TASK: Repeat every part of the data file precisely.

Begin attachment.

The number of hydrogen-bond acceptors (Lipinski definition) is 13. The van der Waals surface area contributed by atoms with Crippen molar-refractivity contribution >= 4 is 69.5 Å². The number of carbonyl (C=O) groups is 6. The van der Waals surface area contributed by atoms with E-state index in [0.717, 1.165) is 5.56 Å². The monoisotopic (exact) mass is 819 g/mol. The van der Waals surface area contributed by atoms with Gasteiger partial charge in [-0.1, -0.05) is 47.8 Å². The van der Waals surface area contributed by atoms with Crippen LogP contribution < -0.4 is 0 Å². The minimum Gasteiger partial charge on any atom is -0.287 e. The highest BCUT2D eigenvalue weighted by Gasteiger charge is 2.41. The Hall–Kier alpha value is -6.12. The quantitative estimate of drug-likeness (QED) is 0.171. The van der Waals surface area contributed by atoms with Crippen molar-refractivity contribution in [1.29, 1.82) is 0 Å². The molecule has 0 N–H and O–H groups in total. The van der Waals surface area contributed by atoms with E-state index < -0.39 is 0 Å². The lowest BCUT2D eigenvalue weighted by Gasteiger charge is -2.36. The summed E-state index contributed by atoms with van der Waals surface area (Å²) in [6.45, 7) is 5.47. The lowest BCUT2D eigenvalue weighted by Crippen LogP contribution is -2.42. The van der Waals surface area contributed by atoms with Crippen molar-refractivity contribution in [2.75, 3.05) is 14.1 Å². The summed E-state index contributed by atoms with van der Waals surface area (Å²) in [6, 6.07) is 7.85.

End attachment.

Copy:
The number of hydrogen-bond acceptors (Lipinski definition) is 13. The van der Waals surface area contributed by atoms with Crippen molar-refractivity contribution >= 4 is 69.5 Å². The number of carbonyl (C=O) groups is 6. The van der Waals surface area contributed by atoms with E-state index in [0.717, 1.165) is 5.56 Å². The monoisotopic (exact) mass is 819 g/mol. The van der Waals surface area contributed by atoms with Gasteiger partial charge in [-0.1, -0.05) is 47.8 Å². The van der Waals surface area contributed by atoms with Crippen LogP contribution < -0.4 is 0 Å². The minimum Gasteiger partial charge on any atom is -0.287 e. The highest BCUT2D eigenvalue weighted by Gasteiger charge is 2.41. The Hall–Kier alpha value is -6.12. The quantitative estimate of drug-likeness (QED) is 0.171. The van der Waals surface area contributed by atoms with Crippen molar-refractivity contribution in [1.29, 1.82) is 0 Å². The molecule has 0 N–H and O–H groups in total. The van der Waals surface area contributed by atoms with E-state index < -0.39 is 0 Å². The lowest BCUT2D eigenvalue weighted by Gasteiger charge is -2.36. The summed E-state index contributed by atoms with van der Waals surface area (Å²) in [6.45, 7) is 5.47. The lowest BCUT2D eigenvalue weighted by Crippen LogP contribution is -2.42. The van der Waals surface area contributed by atoms with Crippen molar-refractivity contribution in [2.75, 3.05) is 14.1 Å². The summed E-state index contributed by atoms with van der Waals surface area (Å²) in [6, 6.07) is 7.85.